What I have found after reading a lot of the journals in the ynab forums, budgeting/finance blogs and articles and just talking with others about budgeting issues is when you finally sit down and look at your money, where it’s going, how you are spending you realize how frivolous you are spending money…and it causes us to become more frugal.

    This happened to a former coworker..her boyfriend asked her to help him with his finances when she started tracking everything she found he was spending over $1000 a month EATING OUT each month (most of that was just breakfast and lunch during work). After that he started bringing his own breakfast and lunches to work and quickly got his eating out expenses under control.

    Reply
    • JayBee

      I think that this is so true.

      I was helping a family member with their budget — I ask them to save all receipts for a couple of weeks to get started so that we can create categories for their spending.

      I tell them “no spending is wrong, you just need to know how to allocate your funds. so there’s no judgements.”

      Well, we discovered about that same process — lots of money spent on fast food and impulse purchases related to food (candy bars and the like).

      So, I made a category for it. I aligned the budget to cover their normal spending, which of course cut into their ability to do their savings (for emergencies, buffer, etc) more slowly. But, I suggested that they set it up this way so that there was no change in lifestyle — just that things would take longer.

      Of course, about 3 weeks into using YNAB, they slashed that in half. They discovered bulk candy bars at the costco — so that went into groceries — and then ultimately cut back to one fast food meal per week for their family, plus one other fancy, date-night dining out.

      It just sort of happens, really.

      Reply
  8. Rob Howe

    Are you kidding??!! I have $600 saved in two months and I don’t know where it came from! Three months ago I had $600 more debt and I didn’t know where it went! You probably figured out I got YNAB in October. Wished I had it years ago :-)

    Rob

    Reply
    • bill

      We are doing great. We have taken the suggestions we got to heart. I finally gotten around to reading “Your Money or Your Life” as Mark suggested. We cut our Restaurant category in half, I drink the free coffee at work now and only visit the Starbucks on the occasional weekend. We also had an unfortunate car accident that totaled our super expensive car. Instead of going out and financing a bigger better car, we went with a smaller more economical car with great gas mileage and very small car payment. (we considered buying it outright, but financed a small amount) We still bought new, although we like to keep our cars for a long time. I got rid of the personal trainer and workout on my own or participate in classes at the Y. With the savings we have made, we upped our tithing and started saving more.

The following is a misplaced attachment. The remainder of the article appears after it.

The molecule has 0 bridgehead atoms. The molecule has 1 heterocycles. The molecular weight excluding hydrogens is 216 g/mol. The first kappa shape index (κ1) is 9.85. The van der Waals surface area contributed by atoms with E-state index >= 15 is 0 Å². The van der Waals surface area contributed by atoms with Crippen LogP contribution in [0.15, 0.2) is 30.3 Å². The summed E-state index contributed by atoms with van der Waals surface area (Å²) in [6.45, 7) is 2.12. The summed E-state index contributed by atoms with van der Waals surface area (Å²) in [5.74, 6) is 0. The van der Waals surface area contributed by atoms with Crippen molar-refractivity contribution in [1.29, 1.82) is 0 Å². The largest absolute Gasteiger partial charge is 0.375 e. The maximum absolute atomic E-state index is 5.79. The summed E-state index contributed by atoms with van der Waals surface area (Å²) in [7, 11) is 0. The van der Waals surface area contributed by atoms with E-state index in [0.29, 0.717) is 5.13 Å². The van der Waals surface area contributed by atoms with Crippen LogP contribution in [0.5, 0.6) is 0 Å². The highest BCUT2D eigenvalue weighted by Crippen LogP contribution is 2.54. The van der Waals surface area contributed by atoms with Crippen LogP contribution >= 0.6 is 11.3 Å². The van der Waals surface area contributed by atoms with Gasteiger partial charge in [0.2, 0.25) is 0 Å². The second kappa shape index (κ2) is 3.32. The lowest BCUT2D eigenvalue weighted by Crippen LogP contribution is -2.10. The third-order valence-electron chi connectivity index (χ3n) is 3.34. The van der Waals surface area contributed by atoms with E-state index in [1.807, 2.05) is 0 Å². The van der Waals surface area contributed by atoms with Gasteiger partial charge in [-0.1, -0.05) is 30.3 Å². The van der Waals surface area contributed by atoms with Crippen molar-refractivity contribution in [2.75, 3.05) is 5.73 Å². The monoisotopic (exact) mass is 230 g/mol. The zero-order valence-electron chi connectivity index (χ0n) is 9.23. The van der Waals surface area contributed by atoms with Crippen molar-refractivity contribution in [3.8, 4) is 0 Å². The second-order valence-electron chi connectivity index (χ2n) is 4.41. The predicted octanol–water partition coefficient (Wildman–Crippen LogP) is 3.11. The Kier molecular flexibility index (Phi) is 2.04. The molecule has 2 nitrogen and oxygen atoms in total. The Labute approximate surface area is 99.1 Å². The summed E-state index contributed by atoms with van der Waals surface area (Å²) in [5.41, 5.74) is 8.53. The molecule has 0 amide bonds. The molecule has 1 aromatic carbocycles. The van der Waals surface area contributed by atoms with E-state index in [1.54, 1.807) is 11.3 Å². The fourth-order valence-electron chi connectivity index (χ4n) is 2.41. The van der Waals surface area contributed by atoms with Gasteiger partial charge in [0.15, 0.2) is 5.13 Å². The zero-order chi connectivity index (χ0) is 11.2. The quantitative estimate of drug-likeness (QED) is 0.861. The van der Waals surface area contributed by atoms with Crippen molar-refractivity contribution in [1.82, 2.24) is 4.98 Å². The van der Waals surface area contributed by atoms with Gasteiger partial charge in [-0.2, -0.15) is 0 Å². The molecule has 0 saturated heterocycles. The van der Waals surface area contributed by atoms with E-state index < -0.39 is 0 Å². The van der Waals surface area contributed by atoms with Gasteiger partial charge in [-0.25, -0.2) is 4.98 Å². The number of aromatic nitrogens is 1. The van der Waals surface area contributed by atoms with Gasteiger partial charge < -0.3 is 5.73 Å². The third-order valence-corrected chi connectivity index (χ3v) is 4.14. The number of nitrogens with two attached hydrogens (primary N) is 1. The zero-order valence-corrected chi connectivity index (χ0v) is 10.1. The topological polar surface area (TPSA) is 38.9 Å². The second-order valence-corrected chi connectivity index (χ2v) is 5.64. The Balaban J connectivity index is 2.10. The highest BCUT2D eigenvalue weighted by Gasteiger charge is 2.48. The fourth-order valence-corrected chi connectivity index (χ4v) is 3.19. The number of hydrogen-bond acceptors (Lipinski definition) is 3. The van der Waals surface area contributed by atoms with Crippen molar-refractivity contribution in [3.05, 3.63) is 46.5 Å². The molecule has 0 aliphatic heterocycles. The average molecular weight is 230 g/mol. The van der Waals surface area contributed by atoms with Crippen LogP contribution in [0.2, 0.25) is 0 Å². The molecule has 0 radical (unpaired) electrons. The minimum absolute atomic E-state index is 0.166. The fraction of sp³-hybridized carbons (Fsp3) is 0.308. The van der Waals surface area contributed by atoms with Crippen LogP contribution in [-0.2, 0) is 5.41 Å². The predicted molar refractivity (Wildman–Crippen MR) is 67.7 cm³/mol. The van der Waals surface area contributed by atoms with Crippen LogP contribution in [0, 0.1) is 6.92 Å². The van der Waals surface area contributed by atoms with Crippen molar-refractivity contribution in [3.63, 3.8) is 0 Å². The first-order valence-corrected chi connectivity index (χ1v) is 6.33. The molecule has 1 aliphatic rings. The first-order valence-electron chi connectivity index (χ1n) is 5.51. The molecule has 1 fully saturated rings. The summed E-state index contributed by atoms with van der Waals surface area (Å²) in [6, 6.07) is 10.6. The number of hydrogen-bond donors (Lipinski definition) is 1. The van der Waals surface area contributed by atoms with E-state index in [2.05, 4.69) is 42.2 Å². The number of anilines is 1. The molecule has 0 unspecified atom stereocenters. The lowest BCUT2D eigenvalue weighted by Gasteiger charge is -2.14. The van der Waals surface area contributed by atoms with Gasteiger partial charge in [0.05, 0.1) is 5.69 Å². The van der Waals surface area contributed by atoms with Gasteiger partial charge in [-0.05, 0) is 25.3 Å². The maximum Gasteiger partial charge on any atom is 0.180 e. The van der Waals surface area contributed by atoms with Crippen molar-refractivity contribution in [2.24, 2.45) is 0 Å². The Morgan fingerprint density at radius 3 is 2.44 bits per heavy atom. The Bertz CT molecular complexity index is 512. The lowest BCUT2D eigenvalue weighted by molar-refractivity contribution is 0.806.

I feel like ever since Mark posted our budget and the feedback we got from the community we have made smarter spending / savings decisions. We are grateful for getting that opportunity. We even have been embracing some of MMM advice as well.
      We are not going down the “Hyper-Frugality” road, but we are also steering clear being a spendthrift.

      Reply
  9. haverkampartyy

    YNAB pays for itself. I thought I was being reckless with my money when I bought it in July, but I have never felt so IN CONTROL as I do now – and I have easily trimmed expenses and saved/invested much more than the purchase price that I would not have saved/invested otherwise.

    Reply
  10. Sarah

    Thank you for encouraging us to think outside the box with our finances (whether or not that means hyper-frugality)! One topic I would love to see tackled on the blog and hear a YNAB take on, is the value of home ownership nowadays. The touchy subject of the value of education has been tackled on here, and I think that would be another interesting discussion! I know you’re busy, but I would love to hear your thoughts!

    Reply
  11. Ruth Martin

    From personal experience, when I stick with my budget, I know where my money is going, and that makes me think more about my expenses. I admit to a rather robust Starbucks habit (my family calls it an addiction), and back when I was simply expense tracking rather than truly budgeting, I was spending about $100/month on Chai Tea Lattes (venti size 4-5x/week does that to you). The awareness of where my money is going has finally affected how I spend, and in the process, it helps me to be more frugal. I’ve trimmed that back to about $20/month (tall size 1-2x/week), and have also realized that making my own tea at home tastes just as good.

    I believe all of us that budget will eventually drift toward more frugality just because it is hard to justify X dollars each month to our favorite consumer product. In our society, we often confuse wants with needs, and if we don’t know where our money is going, it is easy to drift toward super-consumption and consumer debt. It is, after all, the path of least resistance.

    Reply
  12. David

    Call it Hyper Frugality or intense focus, we only get out of something what we put into it. My wife and I discovered that we too are happier when we put our dollars to work and reap the benefits. Thanks for keeping us on point, Mark. Sometimes the hardest part is just staying focused.

    Reply